Please note that Discussions close at midnight on Saturday nights. It is a good idea--for the best grades-- to post early in the week (Sunday is best), so there is plenty of time to read discussions and make follow- up postings during the rest of the week.
Course Ground Rules
The following two statements (1., 2.) were derived from the TBR System-wide Student Rules document, released January 2012:
RULES OF THE TENNESSEE BOARD OF REGENTS STATE UNIVERSITY AND COMMUNITY COLLEGE SYSTEM OF TENNESSEE SYSTEMWIDE STUDENT RULES CHAPTER 0240-02-03 STUDENT CONDUCT AND DISCIPLINARY SANCTIONS
1. Standards of Conduct:
- Students are required to adhere to the same professional, legal and ethical standards of conduct online as on campus. In addition, students should conform to generally accepted standards of "netiquette" while sending e-mail, posting comments to the discussion board, and while participating in other means of communicating online. Specifically, students should refrain from inappropriate and/or offensive language, comments and actions.
- In their academic activities, students are expected to maintain high standards of honesty and integrity. Academic dishonesty is prohibited.
Such conduct includes, but is not limited to:
- an attempt by one or more students to use unauthorized information in the taking of an exam
- to submit as one's own work, themes, reports, drawings, laboratory notes, computer programs, or other products prepared by another person,
- or to knowingly assist another student in obtaining or using unauthorized materials.
Plagiarism, cheating, and other forms of academic dishonesty are prohibited.
Students guilty of academic misconduct, either directly or indirectly through participation or assistance, are subject to disciplinary action through the regular procedures of the student’s home institution. Refer to the student handbook provided by your home institution to review the student conduct policy.
In addition to other possible disciplinary sanctions that may be imposed, the instructor has the authority to assign an "F" or zero for an activity or to assign an "F" for the course.
Other Course Rules:
Students are expected to:
- Participate in all aspects of the course
- Communicate with other students
- Learn how to navigate in Brightspace
- Keep abreast of course announcements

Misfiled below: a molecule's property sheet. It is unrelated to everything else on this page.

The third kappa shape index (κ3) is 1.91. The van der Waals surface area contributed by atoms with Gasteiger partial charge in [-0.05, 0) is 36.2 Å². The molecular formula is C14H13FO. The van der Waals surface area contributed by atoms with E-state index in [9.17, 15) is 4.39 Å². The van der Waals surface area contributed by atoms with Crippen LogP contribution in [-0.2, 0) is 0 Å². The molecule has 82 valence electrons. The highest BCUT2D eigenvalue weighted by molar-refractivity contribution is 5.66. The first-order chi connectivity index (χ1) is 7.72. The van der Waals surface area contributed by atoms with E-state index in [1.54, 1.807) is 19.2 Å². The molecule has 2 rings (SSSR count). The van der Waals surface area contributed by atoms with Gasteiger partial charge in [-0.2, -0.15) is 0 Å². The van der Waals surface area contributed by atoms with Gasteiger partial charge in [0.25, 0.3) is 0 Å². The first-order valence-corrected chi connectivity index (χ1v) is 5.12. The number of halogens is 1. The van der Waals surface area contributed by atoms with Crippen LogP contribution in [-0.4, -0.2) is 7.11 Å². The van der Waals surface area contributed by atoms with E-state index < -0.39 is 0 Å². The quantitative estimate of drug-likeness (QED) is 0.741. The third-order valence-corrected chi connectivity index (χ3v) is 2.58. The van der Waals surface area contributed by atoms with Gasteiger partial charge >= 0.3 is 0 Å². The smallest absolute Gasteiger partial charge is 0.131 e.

- Use the assigned course management (Brightspace) email address rather than a personal email address
- Address technical problems immediately:
- Observe course netiquette at all times.
Guidelines for Communications
- Always include a subject line.
- Remember without facial expressions some comments may be taken the wrong way. Be careful in wording your emails. Use of emoticons might be helpful in some cases.
- Use standard fonts.
- Do not send large attachments without permission.
- Special formatting such as centering, audio messages, tables, html, etc. should be avoided unless necessary to complete an assignment or other communication.
- Respect the privacy of other class members
- Review the discussion threads thoroughly before entering the discussion. Be a lurker then a discussant.
- Try to maintain threads by using the "Reply" button rather starting a new topic.
- Do not make insulting or inflammatory statements to other members of the discussion group. Be respectful of other’s ideas.
- Be patient and read the comments of other group members thoroughly before entering your remarks.
- Be cooperative with group leaders in completing assigned tasks.
- Be positive and constructive in group discussions.
- Respond in a thoughtful and timely manner.
The Tennessee Virtual Library is available to all students enrolled in TN eCampus programs and courses. Links to library materials (such as electronic journals, databases, interlibrary loans, digital reserves, dictionaries, encyclopedias, maps, and librarian support) and Internet resources needed by learners to complete online assignments and as background reading will be included within the course modules. To access the Virtual Library, go to the course homepage and select the Virtual Library link under Course Resources.
Students with Disabilities
Qualified students with disabilities will be provided reasonable and necessary academic accommodations if determined eligible by the appropriate disability services staff at their home institution. Prior to granting disability accommodations in this course, the instructor must receive written verification of a student's eligibility for specific accommodations from the disability services staff at the home institution. It is the student's responsibility to initiate contact with their home institution's disability services staff and to follow the established procedures for having the accommodation notice sent to the instructor.
The instructor reserves the right to make changes as necessary to this syllabus. If changes are necessitated during the term of the course, the instructor will immediately notify students of such changes both by individual email communication and posting both notification and nature of change(s) on the course bulletin board.
The information contained in this syllabus is for general information purposes only. While we endeavor to keep this information up-to-date and accurate, there may be some discrepancies between this syllabus and the one found in your online course. The syllabus of record is the one found in your online course. Please make sure you read the syllabus in your course at the beginning of the semester. Questions regarding course content should be directed to your instructor.